Census tracks 'major waves'
By Paul Overberg and Haya El Nasser, USA TODAY
The nation's two largest minority groups are following strikingly different paths: Hispanics are moving to areas with few from their ethnic group; African-Americans are moving to suburbs in the South that have large black populations, Census estimates released Thursday show.
"These are two major waves in America," says William Frey, demographer at the Brookings Institution in Washington. "One is the black return to the South. The other is Hispanics going to places where everybody else is moving, following the jobs."
The July 1, 2004, estimates show that the share of Hispanics living in counties with large concentrations of Hispanics is slipping.
In the 1990s, most Hispanic immigrants came to the USA through five "gateways": California, Texas, Illinois, New York and Florida. "Now, you're just as likely to go to Iowa, South Carolina or Tennessee," Frey says.
The spreading out of Hispanics challenges the communities they settle in and Hispanics themselves. Schools and local governments often are not equipped to deal with Spanish speakers.
Hispanics make up at least 5% of the population in 28 states, up from 16 in 1990, Frey says.
"You've got a very large share of the population living not in stereotypical neighborhoods where all the signs are in Spanish," says Roberto Suro, director of the Pew Hispanic Center, a research group in Washington. "There are still a lot living in densely Hispanic neighborhoods, but there are more who are scattered all over the landscape."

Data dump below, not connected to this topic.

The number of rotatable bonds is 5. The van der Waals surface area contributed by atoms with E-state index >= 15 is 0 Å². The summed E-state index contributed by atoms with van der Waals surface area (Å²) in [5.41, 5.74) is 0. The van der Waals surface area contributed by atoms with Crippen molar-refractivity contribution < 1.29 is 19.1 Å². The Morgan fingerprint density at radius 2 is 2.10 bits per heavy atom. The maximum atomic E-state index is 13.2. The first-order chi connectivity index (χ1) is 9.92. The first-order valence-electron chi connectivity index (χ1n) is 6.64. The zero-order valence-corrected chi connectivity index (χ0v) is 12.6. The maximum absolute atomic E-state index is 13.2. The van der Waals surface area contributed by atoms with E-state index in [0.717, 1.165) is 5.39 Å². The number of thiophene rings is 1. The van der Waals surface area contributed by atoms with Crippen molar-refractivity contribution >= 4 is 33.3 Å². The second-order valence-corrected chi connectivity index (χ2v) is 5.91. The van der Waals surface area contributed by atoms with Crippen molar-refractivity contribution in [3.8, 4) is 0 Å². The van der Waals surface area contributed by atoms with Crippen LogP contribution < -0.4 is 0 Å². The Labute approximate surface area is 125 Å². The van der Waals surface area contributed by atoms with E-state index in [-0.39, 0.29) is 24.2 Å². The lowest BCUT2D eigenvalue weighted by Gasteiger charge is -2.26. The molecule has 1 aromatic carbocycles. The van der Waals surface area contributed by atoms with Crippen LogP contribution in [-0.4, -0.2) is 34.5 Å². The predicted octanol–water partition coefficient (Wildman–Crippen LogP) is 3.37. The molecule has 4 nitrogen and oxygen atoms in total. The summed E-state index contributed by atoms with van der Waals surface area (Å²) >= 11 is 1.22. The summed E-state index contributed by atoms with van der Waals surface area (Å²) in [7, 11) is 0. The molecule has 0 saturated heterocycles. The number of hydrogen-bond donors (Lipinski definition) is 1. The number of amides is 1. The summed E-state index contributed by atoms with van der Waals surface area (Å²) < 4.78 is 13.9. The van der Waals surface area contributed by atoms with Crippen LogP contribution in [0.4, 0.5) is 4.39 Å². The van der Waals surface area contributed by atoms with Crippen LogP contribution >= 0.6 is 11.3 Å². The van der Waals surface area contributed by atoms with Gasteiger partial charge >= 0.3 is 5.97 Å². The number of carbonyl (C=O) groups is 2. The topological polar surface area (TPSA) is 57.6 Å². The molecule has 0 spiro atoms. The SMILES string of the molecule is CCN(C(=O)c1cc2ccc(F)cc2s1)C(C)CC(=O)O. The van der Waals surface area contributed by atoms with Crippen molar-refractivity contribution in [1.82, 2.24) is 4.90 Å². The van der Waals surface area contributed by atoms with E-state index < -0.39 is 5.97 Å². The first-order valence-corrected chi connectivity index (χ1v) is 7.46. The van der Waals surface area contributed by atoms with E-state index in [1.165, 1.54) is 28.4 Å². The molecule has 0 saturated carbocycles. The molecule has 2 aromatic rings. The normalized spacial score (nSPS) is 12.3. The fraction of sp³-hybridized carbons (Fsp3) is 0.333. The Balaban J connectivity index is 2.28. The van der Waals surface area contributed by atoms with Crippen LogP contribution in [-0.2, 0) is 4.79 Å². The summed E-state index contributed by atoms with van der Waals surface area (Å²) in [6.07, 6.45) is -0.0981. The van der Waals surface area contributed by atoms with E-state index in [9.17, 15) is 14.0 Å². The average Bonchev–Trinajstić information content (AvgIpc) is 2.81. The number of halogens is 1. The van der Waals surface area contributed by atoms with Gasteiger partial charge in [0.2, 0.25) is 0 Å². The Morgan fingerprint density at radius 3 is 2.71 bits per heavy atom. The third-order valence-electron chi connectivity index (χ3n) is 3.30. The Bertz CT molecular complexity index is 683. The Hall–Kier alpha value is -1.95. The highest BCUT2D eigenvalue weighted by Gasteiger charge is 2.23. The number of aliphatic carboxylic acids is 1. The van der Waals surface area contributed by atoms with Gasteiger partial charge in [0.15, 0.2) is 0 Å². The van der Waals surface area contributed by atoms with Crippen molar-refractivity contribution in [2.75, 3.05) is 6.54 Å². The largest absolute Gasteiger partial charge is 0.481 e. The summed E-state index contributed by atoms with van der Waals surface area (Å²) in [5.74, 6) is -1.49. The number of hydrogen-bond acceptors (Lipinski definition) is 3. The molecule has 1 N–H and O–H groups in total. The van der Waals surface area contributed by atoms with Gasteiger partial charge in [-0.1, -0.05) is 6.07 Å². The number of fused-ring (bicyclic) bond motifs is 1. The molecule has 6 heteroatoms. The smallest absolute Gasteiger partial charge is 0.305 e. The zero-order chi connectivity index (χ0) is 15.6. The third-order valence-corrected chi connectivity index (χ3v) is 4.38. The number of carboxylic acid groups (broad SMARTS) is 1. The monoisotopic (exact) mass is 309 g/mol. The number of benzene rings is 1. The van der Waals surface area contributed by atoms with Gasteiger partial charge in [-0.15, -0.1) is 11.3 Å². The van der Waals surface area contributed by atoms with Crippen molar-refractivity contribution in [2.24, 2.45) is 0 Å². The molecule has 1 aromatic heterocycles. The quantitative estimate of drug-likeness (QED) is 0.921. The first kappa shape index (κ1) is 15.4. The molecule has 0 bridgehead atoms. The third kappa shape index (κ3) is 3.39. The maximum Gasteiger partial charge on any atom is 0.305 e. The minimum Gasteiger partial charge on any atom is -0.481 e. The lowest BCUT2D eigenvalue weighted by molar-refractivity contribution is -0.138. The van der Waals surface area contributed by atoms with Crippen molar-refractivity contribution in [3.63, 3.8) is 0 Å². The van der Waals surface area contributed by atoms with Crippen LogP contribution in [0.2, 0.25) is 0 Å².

Some are middle-class Hispanics moving to the suburbs. Others are less-educated, poorer immigrants seeking jobs in construction, service industries and retailing.
Blacks' patterns are very different. The percentage in counties that have the largest share of blacks is inching up. More than 17 million — almost half of all blacks — live in the 11 states that were in the Confederacy, up a million from 2000.
Many black professionals are leaving Northern black strongholds such as Baltimore and Philadelphia and settling in mostly black suburbs of Atlanta, Birmingham, Ala., Charlotte and other Sun Belt metros.
"They have housing options," says Roderick Harrison, demographer at the Joint Center for Political and Economic Studies, a think tank specializing in African-American studies. "They're seeking places where there are other successful upper-income blacks, where people feel they'll be more comfortable."
The data also show that Texas has joined Hawaii, New Mexico and California as states whose minorities exceed 50% of the population.